Dr Edward Pinchbeck

Dr Edward Pinchbeck

The Department of Economics
Birmingham Fellow

Contact details

Edward, more commonly known as Ted, is a Birmingham Fellow at Birmingham Business School. He is an applied microeconometrician with extensive experience of providing economic advice to policy-makers in central government.

Ted’s research interests are in health, urban and spatial economics, and behavioural economics. His program of work as a Birmingham Fellow relates to infrastructure and the links between places, people, and policy.

He is especially interested in how locations’ characteristics determine how they withstand or respond to permanent or transitory shocks, and the effects of place and environmental quality on economic outcomes and health.

 Some of Ted’s projects draw lessons for contemporary society and policy using historical contexts, whereas others examine current settings. For example, one current research strand (with Gibbons, Heblich) examines the effects of the “Beeching Axe” - a massive reduction in railways in 1950-1980 in the UK – on the spatial distribution of the overall population, skilled workers, and the young. A second strand (with Roth, Szumilo, Vanino) uses the housing market to examine for the first time the extent and distribution of the costs of radon: a little-studied indoor pollutant which is the second largest cause of lung cancer after smoking, estimated to be responsible for some 3.8 million global deaths each year.

Qualifications

  • PhD in Economic Geography, LSE, 2016
  • MSc in Real Estate Economics and Finance, LSE, 2012
  • MSc in Economics, Warwick), 2003
  • PG CERT Higher Education (Associate level), 2016
  • RSA CELTA

Biography

Ted is a Birmingham Fellow in the Birmingham Business School, and a Research Associate of the Centre for Economic Performance (CEP).

Prior to joining Birmingham, Ted was a Lecturer in Economics at City University and a researcher in the Urban and Spatial programme of the Centre for Economic Performance at the London School of Economics, where he also completed his PhD.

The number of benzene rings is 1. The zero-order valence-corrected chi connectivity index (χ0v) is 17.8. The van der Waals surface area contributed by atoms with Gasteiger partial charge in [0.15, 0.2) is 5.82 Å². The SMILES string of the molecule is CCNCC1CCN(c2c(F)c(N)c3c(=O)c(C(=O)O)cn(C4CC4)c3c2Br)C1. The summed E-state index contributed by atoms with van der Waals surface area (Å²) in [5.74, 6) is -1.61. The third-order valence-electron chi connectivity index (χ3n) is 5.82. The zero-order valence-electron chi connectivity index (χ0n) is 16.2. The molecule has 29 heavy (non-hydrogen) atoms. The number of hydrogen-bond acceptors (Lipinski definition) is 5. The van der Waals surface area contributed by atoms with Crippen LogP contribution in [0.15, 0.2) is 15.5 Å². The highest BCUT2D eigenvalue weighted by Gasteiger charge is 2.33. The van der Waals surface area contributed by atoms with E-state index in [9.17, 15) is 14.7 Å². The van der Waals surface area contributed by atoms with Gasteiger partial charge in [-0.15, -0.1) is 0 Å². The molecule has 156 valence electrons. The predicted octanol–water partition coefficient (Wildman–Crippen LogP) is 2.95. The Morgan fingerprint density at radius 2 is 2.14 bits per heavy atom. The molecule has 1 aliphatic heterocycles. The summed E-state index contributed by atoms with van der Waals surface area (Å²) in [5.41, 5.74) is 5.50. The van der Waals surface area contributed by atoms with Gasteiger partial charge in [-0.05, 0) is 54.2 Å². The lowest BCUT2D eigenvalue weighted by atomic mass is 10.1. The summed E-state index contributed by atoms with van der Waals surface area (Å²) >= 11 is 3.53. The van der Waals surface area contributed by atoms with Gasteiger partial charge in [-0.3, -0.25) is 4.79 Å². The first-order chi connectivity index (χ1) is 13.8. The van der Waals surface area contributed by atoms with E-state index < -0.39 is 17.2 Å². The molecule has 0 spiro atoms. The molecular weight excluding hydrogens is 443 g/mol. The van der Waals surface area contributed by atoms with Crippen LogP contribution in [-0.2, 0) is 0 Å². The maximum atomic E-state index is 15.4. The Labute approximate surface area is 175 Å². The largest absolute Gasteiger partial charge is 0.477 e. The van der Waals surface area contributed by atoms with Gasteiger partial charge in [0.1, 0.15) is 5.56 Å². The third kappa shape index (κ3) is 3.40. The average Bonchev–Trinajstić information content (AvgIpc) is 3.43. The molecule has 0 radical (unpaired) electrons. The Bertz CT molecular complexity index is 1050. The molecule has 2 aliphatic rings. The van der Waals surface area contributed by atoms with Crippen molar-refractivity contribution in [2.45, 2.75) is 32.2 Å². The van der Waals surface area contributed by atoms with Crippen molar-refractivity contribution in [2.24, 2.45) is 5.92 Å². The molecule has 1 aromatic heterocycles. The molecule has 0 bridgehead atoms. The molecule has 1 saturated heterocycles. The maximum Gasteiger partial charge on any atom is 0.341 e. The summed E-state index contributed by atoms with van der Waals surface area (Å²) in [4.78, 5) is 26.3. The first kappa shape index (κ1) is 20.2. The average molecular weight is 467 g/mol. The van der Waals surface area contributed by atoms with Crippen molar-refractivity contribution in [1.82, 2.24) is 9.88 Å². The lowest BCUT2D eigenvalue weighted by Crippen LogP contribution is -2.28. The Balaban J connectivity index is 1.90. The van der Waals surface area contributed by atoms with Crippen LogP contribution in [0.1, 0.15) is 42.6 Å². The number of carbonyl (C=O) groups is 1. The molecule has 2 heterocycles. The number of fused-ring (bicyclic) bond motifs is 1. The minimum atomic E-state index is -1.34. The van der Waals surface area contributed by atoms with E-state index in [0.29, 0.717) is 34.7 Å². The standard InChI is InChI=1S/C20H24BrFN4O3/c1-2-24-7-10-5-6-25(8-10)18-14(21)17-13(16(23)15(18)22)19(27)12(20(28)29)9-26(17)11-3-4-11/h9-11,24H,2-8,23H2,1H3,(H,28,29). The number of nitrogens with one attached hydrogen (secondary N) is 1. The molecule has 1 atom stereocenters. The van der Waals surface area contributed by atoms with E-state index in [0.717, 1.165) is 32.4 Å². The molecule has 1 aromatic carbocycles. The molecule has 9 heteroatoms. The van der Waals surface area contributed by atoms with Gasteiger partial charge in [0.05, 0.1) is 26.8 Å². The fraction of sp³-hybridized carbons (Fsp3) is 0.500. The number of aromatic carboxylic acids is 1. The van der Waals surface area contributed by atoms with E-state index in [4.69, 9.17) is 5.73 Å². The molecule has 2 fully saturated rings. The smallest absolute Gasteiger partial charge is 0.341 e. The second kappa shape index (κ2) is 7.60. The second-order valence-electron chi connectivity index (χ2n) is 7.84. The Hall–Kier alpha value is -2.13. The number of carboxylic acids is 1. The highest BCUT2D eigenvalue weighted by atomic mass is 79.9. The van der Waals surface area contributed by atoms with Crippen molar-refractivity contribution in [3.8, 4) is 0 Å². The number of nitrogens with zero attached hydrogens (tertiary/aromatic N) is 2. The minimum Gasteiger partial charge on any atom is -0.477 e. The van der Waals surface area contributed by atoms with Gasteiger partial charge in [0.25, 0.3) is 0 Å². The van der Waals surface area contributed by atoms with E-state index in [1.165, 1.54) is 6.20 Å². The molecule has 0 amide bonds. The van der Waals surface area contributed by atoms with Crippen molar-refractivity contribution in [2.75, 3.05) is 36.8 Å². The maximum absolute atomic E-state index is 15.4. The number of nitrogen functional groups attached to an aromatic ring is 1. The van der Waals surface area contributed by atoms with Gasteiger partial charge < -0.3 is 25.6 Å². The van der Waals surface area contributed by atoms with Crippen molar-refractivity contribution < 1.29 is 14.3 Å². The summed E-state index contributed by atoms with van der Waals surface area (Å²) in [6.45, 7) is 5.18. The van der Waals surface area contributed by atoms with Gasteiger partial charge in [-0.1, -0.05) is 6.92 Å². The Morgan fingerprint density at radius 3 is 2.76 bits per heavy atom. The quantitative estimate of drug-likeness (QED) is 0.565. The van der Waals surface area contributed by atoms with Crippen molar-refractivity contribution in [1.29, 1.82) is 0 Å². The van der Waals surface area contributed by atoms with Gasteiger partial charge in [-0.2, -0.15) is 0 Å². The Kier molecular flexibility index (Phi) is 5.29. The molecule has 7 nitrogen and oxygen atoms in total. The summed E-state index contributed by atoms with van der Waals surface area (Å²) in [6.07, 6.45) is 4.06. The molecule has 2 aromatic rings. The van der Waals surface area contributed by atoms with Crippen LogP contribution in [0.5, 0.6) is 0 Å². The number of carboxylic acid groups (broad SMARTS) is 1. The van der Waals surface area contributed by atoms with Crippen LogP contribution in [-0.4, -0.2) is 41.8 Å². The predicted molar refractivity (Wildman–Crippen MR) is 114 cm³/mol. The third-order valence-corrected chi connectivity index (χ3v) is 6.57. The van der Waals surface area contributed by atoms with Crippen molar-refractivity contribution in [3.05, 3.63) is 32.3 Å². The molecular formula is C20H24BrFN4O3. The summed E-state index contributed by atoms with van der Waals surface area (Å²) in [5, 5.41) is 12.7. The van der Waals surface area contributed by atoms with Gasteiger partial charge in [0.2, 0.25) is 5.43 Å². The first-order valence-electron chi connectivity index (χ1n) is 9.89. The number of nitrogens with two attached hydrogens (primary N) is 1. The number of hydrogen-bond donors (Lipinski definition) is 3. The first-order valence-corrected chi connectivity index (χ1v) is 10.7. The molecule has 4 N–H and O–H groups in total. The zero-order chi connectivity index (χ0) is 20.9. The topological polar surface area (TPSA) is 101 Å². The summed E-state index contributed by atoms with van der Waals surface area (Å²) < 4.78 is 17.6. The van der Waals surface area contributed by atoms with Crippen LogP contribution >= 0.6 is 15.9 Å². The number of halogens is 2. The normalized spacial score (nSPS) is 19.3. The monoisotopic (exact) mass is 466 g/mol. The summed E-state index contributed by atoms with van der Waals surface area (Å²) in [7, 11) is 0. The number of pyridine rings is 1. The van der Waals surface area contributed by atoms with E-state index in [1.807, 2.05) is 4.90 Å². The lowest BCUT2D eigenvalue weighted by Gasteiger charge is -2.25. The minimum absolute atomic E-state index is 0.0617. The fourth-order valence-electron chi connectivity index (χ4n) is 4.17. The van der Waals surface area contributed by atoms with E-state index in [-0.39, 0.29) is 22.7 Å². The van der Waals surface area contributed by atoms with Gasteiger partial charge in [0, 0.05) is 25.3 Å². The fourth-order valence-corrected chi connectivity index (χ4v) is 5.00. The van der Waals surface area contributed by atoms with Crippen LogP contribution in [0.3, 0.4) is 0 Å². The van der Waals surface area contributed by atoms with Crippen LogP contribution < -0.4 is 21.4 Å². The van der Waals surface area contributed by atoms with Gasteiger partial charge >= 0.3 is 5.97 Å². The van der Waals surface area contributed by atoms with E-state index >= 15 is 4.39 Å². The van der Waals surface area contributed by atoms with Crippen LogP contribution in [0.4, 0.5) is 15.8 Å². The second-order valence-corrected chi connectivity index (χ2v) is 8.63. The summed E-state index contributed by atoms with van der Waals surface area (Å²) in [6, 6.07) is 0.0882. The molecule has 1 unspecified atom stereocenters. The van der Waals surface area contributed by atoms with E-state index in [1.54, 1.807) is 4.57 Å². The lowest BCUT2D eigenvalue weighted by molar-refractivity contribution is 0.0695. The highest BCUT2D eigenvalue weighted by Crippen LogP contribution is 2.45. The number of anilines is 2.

In between spells in academia, Ted spent more than 5 years working at the coalface as an economist in the UK government. His roles typically saw him offering advice to Ministers and senior officials across a range of policy areas including at the Department of Health, Monitor (now NHS Improvement); the Department for Business, Innovation, and Skills; and the Office of the Deputy Prime Minister.

Ted’s research uses data-driven approaches to analyse issues of academic and policy interest. It crosses fields of economics and disciplines although his chief interests are in urban, environmental, and health economics.

As a Birmingham Fellow Ted will be pursuing a research program that relates to infrastructure and the links between places, people, and policy.  In one strand of the program a primary emphasis is how availability and regulation of infrastructure - whether that be transport, housing, and healthcare infrastructure - affects places, people, and firms. A second strand examines how locations’ characteristics determine how they withstand or respond to permanent or transitory shocks, and the effects of place and environmental quality on economic outcomes and health

Ted’s research program ties closely to work of City-REDI and WM-REDI and to colleagues in the Economics department.

Teaching

Ted is happy to hear from potential Birmingham PHD students working on urban, health, and public economics using quantitative methods.  

From time to time he'll have openings for postgrad or PHD-level research assistants on projects like these. If you're interested, please share your CV.

Other activities

Ted has been an invited referee for a number of prestigious economics journals including: Econometrica, Journal of Applied Econometrics, Journal of Economic Geography, Journal of Housing Economics, Journal of Health Economics, and Regional Science & Urban Economics.

He is a member of the American Economic Association, the Royal Economic Society, and the Urban Economics Association.

He has organised several groups and conferences. For example, he was on the organising committee for 7th, 8th and 9th Annual SERC (Spatial Economics Research Centre) conferences. He was also the organiser for the London Health Economics Group (LHEG) meetings.

During his time at LSE he was an Advisory Board member for the MSc Real Estate Economics and Finance.

Publications

Pinchbeck, E. W. (2019). Convenient primary care and emergency hospital utilisation. Journal of Health Economics, 68, 102242. https://doi.org/10.1016/j.jhealeco.2019.102242

Hilber, C. A., Palmer, C., & Pinchbeck, E. W. (2019). The energy costs of historic preservation. Journal of Urban Economics, 114, 103197. https://doi.org/10.1016/j.jue.2019.103197

Bracke, P., Pinchbeck, E. W., & Wyatt, J. (2017). The time value of housing: Historical evidence on discount rates. The Economic Journal, 128(613), 1820-1843. https://doi.org/10.1111/ecoj.12501